GMO Bill Has No Hidden Motives – Minister Bamulangaki

As Uganda prepares to mark the World Food Day on October 16 2020, Minister of Agriculture, Animal Industry and Fisheries Vincent Bamulangaki Ssempijja has come out to allay fears about the revamped Genetic Engineering Bill of 2018.

Efforts to pass the bill previously known as the ‘National Biotechnology and Biosafety Bill of 2012’ have twice hit a dead end in 2017 and 2019 despite the approval of the Ugandan Legislative Assembly.

On both occasions, President Yoweri Museveni, an advocate of indigenous breeds has cited ambiguous issues rotating around ‘safety and security’ in refusing to sight it.

These twelve issues were contained in an August 2019 letter he wrote to Speaker Rebecca Kadaga.

“I do understand that there are large commercial interests behind the promotion of this technology. I welcome those interests. These commercial interests however need to be balanced against the needs to protect the ordinary Ugandan, ordinary citizens from real or potential harm. Health and wellbeing rather than profits must be our primary concern,” Museveni noted.

However, addressing the press at the Media Center on Tuesday, Ssempijja disclosed that the cabinet was in the final stages of re-tabling the bill which he said had no ulterior motives but is geared at solving food shortage among many other challenges.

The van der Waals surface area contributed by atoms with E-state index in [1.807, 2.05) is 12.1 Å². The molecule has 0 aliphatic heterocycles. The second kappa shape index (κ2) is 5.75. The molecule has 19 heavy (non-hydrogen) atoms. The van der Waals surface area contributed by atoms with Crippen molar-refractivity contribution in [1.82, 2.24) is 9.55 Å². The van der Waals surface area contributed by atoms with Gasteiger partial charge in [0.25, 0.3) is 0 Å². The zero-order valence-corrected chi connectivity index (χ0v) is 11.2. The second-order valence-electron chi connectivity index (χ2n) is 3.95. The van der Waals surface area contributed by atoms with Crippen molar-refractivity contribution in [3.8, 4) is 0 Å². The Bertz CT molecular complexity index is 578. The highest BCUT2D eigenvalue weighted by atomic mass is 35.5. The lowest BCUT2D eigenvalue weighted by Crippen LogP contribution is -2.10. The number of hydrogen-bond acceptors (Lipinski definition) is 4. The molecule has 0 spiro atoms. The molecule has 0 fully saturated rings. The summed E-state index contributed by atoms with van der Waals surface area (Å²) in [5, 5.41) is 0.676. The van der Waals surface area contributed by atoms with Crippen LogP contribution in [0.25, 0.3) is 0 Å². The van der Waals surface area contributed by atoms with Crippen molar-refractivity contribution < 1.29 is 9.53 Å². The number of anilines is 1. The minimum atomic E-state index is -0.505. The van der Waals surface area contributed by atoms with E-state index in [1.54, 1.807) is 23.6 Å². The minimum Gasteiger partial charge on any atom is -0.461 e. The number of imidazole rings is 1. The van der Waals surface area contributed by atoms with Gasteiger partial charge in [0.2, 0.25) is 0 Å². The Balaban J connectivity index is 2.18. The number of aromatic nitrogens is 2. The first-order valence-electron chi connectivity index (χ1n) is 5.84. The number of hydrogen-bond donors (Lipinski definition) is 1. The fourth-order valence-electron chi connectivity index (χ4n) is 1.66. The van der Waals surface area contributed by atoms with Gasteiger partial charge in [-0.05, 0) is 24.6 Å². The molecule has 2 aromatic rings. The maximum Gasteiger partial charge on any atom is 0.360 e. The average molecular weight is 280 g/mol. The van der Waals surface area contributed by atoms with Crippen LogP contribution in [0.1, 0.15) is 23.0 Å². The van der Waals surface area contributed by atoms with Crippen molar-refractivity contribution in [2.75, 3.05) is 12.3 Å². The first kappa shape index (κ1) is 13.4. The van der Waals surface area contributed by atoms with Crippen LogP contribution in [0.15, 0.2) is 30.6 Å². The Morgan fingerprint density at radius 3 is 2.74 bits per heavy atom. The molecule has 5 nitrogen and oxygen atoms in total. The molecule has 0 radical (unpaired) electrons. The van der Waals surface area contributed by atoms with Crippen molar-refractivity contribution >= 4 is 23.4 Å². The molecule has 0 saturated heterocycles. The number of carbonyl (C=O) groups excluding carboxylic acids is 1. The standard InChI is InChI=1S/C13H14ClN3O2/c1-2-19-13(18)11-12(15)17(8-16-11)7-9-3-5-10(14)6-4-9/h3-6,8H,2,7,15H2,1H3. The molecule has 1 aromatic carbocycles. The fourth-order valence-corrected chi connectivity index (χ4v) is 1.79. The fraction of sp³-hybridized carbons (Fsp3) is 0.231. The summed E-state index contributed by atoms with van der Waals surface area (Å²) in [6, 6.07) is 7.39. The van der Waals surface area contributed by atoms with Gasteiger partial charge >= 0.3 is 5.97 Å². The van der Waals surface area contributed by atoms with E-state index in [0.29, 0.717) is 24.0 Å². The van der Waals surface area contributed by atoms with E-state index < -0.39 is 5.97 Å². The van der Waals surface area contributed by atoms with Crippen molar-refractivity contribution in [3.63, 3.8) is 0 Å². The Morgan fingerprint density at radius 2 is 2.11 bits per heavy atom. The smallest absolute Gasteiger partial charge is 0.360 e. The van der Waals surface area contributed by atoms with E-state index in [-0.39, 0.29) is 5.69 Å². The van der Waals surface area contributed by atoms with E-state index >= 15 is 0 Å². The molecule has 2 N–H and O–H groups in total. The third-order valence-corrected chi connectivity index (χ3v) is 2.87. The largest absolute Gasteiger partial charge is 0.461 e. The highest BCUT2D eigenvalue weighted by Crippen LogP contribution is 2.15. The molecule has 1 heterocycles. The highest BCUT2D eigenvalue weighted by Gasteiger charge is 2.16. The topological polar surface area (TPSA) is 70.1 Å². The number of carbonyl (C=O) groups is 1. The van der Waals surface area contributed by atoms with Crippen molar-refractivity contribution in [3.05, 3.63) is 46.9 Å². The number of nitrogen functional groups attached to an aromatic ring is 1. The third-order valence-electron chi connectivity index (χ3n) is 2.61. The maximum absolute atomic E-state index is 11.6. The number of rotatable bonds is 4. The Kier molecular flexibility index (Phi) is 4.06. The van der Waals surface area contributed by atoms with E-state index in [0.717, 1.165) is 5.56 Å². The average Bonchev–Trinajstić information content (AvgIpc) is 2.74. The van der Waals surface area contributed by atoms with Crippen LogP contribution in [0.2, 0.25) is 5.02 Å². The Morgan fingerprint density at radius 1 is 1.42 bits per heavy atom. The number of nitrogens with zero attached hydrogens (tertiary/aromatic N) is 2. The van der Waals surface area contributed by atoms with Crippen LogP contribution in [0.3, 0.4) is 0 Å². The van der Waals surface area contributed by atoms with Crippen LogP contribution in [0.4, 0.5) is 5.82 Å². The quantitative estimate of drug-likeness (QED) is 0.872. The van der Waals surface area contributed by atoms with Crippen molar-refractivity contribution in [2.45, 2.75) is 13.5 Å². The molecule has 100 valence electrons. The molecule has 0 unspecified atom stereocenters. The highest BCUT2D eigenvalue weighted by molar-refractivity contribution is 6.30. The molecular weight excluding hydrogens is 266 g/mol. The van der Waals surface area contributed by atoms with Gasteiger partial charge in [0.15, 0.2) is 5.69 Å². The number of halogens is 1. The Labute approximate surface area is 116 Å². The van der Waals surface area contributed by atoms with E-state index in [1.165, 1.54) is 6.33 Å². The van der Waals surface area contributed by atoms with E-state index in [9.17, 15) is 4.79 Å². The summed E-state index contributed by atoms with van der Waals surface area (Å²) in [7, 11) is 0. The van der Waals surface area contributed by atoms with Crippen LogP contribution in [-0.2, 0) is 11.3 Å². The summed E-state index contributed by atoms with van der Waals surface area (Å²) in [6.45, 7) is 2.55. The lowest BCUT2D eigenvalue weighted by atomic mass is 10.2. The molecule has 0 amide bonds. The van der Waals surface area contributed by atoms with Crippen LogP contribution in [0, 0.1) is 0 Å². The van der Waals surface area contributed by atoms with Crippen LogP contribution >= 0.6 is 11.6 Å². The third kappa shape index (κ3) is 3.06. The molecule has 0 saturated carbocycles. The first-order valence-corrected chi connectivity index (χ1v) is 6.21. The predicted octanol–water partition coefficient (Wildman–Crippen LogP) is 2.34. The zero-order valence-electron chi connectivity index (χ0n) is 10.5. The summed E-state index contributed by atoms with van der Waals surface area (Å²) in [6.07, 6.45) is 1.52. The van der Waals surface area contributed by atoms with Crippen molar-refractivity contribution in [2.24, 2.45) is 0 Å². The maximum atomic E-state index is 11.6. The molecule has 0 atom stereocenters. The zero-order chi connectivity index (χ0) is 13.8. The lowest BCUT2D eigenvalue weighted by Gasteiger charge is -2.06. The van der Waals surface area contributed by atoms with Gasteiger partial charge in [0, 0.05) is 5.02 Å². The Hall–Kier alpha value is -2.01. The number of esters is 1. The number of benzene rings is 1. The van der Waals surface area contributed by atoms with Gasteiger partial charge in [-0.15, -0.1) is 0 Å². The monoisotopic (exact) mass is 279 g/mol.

“You remember the president the other day was talking of bringing in new things that shouldn’t destroy ours. So, all these will move together; new innovations and conservations. So nobody should be worried about this,” he said.

“There is no scientist, especially those under my agency, that will bring things that will kill the population. These are scientists that you gave birth to and then educated them, they are for you, they are for this country. So be sure that what will come out will be for the good of our country,” he further stated.


Speaking at the same function, Antonio Querido, the Food Agricultural Organization’s (FAOs) Representative warned that with the outbreak of the Covid-19 pandemic, world hunger is likely to grow in leaps and bounds.

“Before the Covd-19 pandemic, nearly 700 million people were undernourished and more than two billion people did not have regular access to enough safe and nutritious food. The economic disruption linked to the pandemic may add another 130 million to these figures,” Querido pointed out.

“The food security status report for Uganda for the period June 2020 to January 2021 noted that in July 2020, two in 10 households in urban areas did not have enough food to eat. Half of them resorted to poor diets or reduced number and size of meals; while six in ten families sold their productive assets,” he added.

In order to cap hunger and elevate agricultural production, Minister Ssempijja says Government has moved to implement a number of policies promoting irrigation farming, usage of mechanized equipment among many others.

“One of them we are handling now is irrigation. Government is also investing heavily in agricultural mechanization. One of these days we shall invite you to one of the 10 regional mechanization centers we are going to open,” he revealed.

This year’s “World Food day” virtual celebrations at MAAIFs Entebbe Headquarters in Entebbe will be graced by President Yoweri Museveni.

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